A Bright Future
The recently reported October All Milk Price was the eleventh straight month of improved milk price and milk income (Tables 1 and 2). Feed costs have been up and down throughout the year, causing margin and income over feed costs (IOFC) to grow at a slightly slower pace (Figure 2). Futures on Class III and IV (Figure 3) suggest that a price plateau is ahead in 2020 around the $20/cwt all milk price. These futures prices provide great promise for 2020 as a year to rebuild balance sheets and make some sorely needed reinvestments on dairy operations. Another positive development for the American dairy producer is the very recent agreement on the United States, Mexico, Canada trade agreement (USMCA). Mexico is the number one export destination and Canada is the number three export destination for American dairy products. The USMCA cements our dairy trade relationship with Mexico as America furnishes 90% of all dairy products imported by Mexico. The USMCA also clears some dairy trade disputes between the United States and Canada and provides an opportunity to export additional American dairy products to our northern neighbor. All of this sends a very positive price signal to the markets and will be another factor that points to 2020 being a very good year. Read more here>>>
The U.S. Bankruptcy Court for the Southern District of Texas has granted Dean Foods authority to access the full amount of its $850 million financing to continue operations.

Dean Foods and all of its wholly owned subsidiaries filed voluntary petitions for reorganization under Chapter 11 of the U.S. Bankruptcy Code on Nov. 12, 2019. Once filing for bankruptcy, financial transactions must be approved by the bankruptcy court. Read more here>>>
By Mark Stephenson, Center for Dairy Profitability, UW-Madison
Christmas is just around the corner, and for dairy producers it almost feels like it.
The Class III milk price for November was announced at $20.45 — the highest level that we have seen since the same month back in 2014. The milk checks just received will certainly help pay for some bills and make us all feel a bit more like it is Christmas.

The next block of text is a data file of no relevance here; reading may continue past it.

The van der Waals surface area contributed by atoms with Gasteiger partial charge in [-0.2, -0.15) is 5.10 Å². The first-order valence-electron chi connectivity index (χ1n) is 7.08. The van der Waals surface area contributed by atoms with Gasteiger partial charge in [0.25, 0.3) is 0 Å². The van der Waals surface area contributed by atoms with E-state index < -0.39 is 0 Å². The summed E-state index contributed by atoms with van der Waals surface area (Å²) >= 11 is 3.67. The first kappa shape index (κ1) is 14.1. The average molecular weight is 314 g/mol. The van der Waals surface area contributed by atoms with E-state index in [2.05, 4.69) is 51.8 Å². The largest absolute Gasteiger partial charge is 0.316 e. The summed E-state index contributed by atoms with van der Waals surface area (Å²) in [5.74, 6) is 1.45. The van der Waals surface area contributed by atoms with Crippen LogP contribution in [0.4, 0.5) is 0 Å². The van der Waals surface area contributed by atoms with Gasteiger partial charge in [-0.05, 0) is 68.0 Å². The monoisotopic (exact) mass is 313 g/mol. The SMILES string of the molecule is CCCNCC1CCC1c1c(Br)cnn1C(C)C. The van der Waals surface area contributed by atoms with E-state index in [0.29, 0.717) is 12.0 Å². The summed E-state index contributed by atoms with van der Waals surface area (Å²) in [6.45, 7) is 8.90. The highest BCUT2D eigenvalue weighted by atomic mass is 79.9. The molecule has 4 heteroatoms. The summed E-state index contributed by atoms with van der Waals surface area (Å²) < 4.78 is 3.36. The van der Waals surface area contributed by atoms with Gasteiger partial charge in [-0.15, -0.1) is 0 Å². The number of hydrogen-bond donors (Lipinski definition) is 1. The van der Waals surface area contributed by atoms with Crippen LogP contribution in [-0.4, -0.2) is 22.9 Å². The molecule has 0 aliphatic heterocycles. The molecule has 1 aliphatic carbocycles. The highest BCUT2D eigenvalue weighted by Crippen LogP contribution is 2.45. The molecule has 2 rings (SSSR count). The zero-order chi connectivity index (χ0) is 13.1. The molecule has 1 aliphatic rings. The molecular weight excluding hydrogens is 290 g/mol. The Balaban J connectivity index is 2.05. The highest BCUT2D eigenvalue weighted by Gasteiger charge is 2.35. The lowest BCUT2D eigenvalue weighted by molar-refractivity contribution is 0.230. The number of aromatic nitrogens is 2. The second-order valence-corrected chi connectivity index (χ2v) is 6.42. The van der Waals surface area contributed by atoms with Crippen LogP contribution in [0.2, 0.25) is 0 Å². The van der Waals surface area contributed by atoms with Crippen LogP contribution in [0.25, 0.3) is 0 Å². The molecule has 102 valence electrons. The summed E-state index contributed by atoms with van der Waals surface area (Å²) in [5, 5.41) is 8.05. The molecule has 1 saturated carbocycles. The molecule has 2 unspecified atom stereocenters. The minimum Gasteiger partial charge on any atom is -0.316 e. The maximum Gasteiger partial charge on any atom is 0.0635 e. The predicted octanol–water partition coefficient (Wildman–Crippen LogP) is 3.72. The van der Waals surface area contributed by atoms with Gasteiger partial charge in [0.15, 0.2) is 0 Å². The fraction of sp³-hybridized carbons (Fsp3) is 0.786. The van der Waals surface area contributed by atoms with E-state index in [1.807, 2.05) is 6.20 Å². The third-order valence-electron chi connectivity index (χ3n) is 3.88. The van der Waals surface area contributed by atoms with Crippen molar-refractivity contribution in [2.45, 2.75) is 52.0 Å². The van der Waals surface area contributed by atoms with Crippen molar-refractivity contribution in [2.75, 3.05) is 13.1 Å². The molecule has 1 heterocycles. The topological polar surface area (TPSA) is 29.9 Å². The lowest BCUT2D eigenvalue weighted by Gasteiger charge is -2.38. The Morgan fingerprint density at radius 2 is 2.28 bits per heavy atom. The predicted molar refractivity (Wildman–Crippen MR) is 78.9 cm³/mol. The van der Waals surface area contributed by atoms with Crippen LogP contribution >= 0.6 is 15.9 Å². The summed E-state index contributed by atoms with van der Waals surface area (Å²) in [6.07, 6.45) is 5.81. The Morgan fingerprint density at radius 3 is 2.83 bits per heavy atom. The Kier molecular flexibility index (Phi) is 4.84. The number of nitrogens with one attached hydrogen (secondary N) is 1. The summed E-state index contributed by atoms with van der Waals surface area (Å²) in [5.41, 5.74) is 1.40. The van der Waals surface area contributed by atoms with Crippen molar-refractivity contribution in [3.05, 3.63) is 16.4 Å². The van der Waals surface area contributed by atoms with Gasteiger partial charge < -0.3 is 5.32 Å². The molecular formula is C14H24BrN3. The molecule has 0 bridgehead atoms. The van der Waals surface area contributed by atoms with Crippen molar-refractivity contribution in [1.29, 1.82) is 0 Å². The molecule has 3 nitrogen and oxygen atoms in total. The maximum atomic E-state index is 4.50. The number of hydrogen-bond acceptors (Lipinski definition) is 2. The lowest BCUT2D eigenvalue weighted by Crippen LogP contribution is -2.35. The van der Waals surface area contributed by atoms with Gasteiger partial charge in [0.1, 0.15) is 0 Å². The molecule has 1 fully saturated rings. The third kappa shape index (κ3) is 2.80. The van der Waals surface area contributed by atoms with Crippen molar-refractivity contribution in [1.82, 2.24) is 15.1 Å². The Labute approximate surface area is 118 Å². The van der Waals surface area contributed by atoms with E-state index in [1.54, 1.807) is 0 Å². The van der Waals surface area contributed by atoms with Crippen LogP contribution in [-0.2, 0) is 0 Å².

But wait . . . What is this big negative in my milk check?

The federal order is a Grinch and taking money back in the form of negative Producer Price Differentials (PPD). It’s anywhere from about minus $1 in the Upper Midwest and Northeast to more than minus $3 in the Central and California orders. How does that work?
Let’s remind ourselves of what the PPD actually is. Federally regulated milk plants pay a minimum for milk depending on the products they make from it:
  • Class I milk heads into fluid or beverage products
  • Class II are so-called “soft” dairy products
  • Class III are hard cheeses
  • Class IV are butter and milk powders
It isn’t always the case, but generally Class I prices are the highest and the prices get lower through Class IV.

To stop the brawl
If you are a producer, then you would always want to send your milk to a Class I plant to receive the highest price. But federal orders thought of this a long time ago, and they use a method called “pooling” to share the values among producers so there isn’t a brawl to sell your milk to any particular class of plant.
Every month, the Market Administrator calculates the pool in your federal order, which is announced as the statistical uniform or “blend” price. That is the minimum value that must be paid to producers. Read more here>>>
Plant-based milks aren’t the reason US dairies are struggling
By Chase Purdy , Quartz
Dino Giacomazzi’s family has been in dairy for more than 125 years. In 1893, his great-grandfather immigrated to the US from northern Italy, a region that is part of modern-day Switzerland. He bought property between San Francisco and Los Angeles from the Southern Pacific Railroad, and turned the plot into a dairy farm—the state’s oldest.